Erdmann also presented evidence in an attempt to prove that he was disabled beyond 60 days, an alternate means of meeting the threshold requirement under § 26.1-41-01(21), N.D.C.C. The special verdict form, submitted to the jury without objection from Thomas and returned with an affirmative answer, states in part: "Did the Plaintiff Del Erdmann sustain a `serious injury' as defined by the instruction given to you as a proximate result of the accident? Answer `Yes' or `No.'" The trial court's instructions define "serious injury" as "an accidental bodily injury which results in death, dismemberment, serious and permanent disfigurement or disability beyond 60 days, or medical expenses proximately caused by the accident in excess of $2,500."
Thomas has not challenged on appeal the sufficiency of the evidence to show that Erdmann was disabled beyond 60 days. In view of our disposition of this appeal, it is unnecessary to address Erdmann's assertion that Thomas waived her right to raise the issue on the admission of the medical bills by failing to object to the special verdict form.

Foundation testimony is that testimony which identifies the evidence and connects it with the issue in question. Taylor v. State, 642 P.2d 1294, 1295 (Wyo. 1982). It is axiomatic that a foundation must be laid establishing the competency, materiality, and relevance of all evidence. Cansler v. Harrington, 231 Kan. 66, 643 P.2d 110, 113 (1982). See also Rule 104, N.D.R.Evid.; R D Amusement Corp. v. Christianson, 392 N.W.2d 385, 386-387 (N.D. 1986). Whether "an exhibit should have been excluded on the basis that it lacked adequate foundation is primarily within the sound discretion of the trial court, the exercise of which will not be disturbed on appeal in the absence of a showing that it affected the substantial rights of the parties." Ned Nastrom Motors, Inc. v. Nastrom-Peterson-Neubauer, 338 N.W.2d 64, 66 (N.D. 1983).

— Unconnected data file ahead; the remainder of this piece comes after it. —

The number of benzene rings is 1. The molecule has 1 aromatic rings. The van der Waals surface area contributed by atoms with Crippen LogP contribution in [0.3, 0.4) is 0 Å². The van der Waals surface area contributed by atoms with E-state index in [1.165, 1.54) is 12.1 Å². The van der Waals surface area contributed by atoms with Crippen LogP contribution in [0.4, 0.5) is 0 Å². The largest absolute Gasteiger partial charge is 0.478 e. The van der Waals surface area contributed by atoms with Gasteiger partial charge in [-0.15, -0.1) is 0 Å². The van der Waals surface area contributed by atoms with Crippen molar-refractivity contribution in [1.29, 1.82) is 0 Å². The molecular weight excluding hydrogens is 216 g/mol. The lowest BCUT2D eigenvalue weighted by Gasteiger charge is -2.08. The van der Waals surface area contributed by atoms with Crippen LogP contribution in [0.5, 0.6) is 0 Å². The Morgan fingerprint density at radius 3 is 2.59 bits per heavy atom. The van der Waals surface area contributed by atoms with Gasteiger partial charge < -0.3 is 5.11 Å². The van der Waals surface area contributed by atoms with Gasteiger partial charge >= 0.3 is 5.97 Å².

Although Thomas relies on numerous cases from other jurisdictions for the proposition that medical bills cannot be admitted in evidence unless medical testimony establishes that the bills were necessitated by the accident in question, that rule has not been adopted by this court. In Munro v. Privratsky, 209 N.W.2d 745, 753 (N.D. 1973), an action for personal injuries and property damage resulting from a car accident, this court expressly rejected the argument that foundation was lacking for admission of a plaintiff's pharmacy bill for medication absent testimony from the plaintiff's doctor. We concluded that the plaintiff's testimony "that the pharmacy bill was for medicine received from the pharmacy which was prescribed by his doctor for the injuries he received as a result of the collision" was sufficient foundation evidence. Munro v. Privratsky, supra.

Likewise, in Klein v. Harper, 186 N.W.2d 426, 431-432 (N.D. 1971), another negligence action for injuries sustained as the result of a car accident, this court held that there was sufficient foundation to admit into evidence the plaintiff's medical bills without supporting medical testimony. The defendant contended that foundation was lacking for the admission of doctor bills, two hospital bills, and 14 receipts for the purchase of drugs because the plaintiff did not introduce "evidence to show that the treatment indicated was necessitated by the collision, . . . and that there is no showing of what treatment was given or for what condition." The plaintiff had identified these items, testified as to the injury he suffered to his low back and stomach resulting from the collision, and testified as to his numerous visits with doctors, chiropractors, and specialists for treatment of the injuries. We concluded that the plaintiff's testimony "clearly connects the requirement for the medical services with the alleged tortious conduct of [the defendant] as a proximate cause. Thus there is evidence that the medical services were rendered because of the injury of which he complains and that the services were necessary; . . ." Klein v. Harper, supra. Munro v. Privratsky and Klein v. Harper clearly show that, in this jurisdiction, expert medical testimony is not required to lay the foundation for the admission of medical bills or expenses into evidence. Thomas asserts, however, that the Legislature's enactment of the No-Fault Act has altered this rule, at least with respect to lawsuits subject to the provisions of the Act, because § 26.1-41-01(9) specifically requires proof that the medical expenses were "necessary" as a result of the accident. She also relies on this court's decision in Calavera v. Vix, supra, 356 N.W.2d at 902, in which we held that, under the $1,000 medical expense threshold requirement of former Chapter 26-41, N.D.C.C.,